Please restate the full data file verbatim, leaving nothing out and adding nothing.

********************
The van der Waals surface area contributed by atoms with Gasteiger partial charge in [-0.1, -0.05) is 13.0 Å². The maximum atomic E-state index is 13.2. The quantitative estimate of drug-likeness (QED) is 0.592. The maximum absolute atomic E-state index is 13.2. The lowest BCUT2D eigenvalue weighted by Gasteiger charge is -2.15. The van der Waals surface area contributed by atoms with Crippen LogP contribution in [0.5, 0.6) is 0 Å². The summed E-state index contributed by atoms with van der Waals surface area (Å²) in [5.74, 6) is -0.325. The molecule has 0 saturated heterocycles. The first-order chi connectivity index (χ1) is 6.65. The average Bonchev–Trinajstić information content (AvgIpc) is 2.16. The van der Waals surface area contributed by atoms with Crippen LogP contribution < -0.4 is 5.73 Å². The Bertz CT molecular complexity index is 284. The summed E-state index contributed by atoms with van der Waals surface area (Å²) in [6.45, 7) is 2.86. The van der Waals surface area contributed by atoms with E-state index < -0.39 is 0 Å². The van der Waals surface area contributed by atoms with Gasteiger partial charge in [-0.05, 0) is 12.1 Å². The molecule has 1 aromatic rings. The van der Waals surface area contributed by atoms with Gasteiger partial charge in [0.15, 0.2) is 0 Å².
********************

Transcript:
The van der Waals surface area contributed by atoms with Gasteiger partial charge in [-0.1, -0.05) is 13.0 Å². The maximum atomic E-state index is 13.2. The quantitative estimate of drug-likeness (QED) is 0.592. The maximum absolute atomic E-state index is 13.2. The lowest BCUT2D eigenvalue weighted by Gasteiger charge is -2.15. The van der Waals surface area contributed by atoms with Crippen LogP contribution in [0.5, 0.6) is 0 Å². The summed E-state index contributed by atoms with van der Waals surface area (Å²) in [5.74, 6) is -0.325. The molecule has 0 saturated heterocycles. The first-order chi connectivity index (χ1) is 6.65. The average Bonchev–Trinajstić information content (AvgIpc) is 2.16. The van der Waals surface area contributed by atoms with Crippen LogP contribution < -0.4 is 5.73 Å². The Bertz CT molecular complexity index is 284. The summed E-state index contributed by atoms with van der Waals surface area (Å²) in [6.45, 7) is 2.86. The van der Waals surface area contributed by atoms with E-state index < -0.39 is 0 Å². The van der Waals surface area contributed by atoms with Gasteiger partial charge in [-0.05, 0) is 12.1 Å². The molecule has 1 aromatic rings. The van der Waals surface area contributed by atoms with Gasteiger partial charge in [0.15, 0.2) is 0 Å².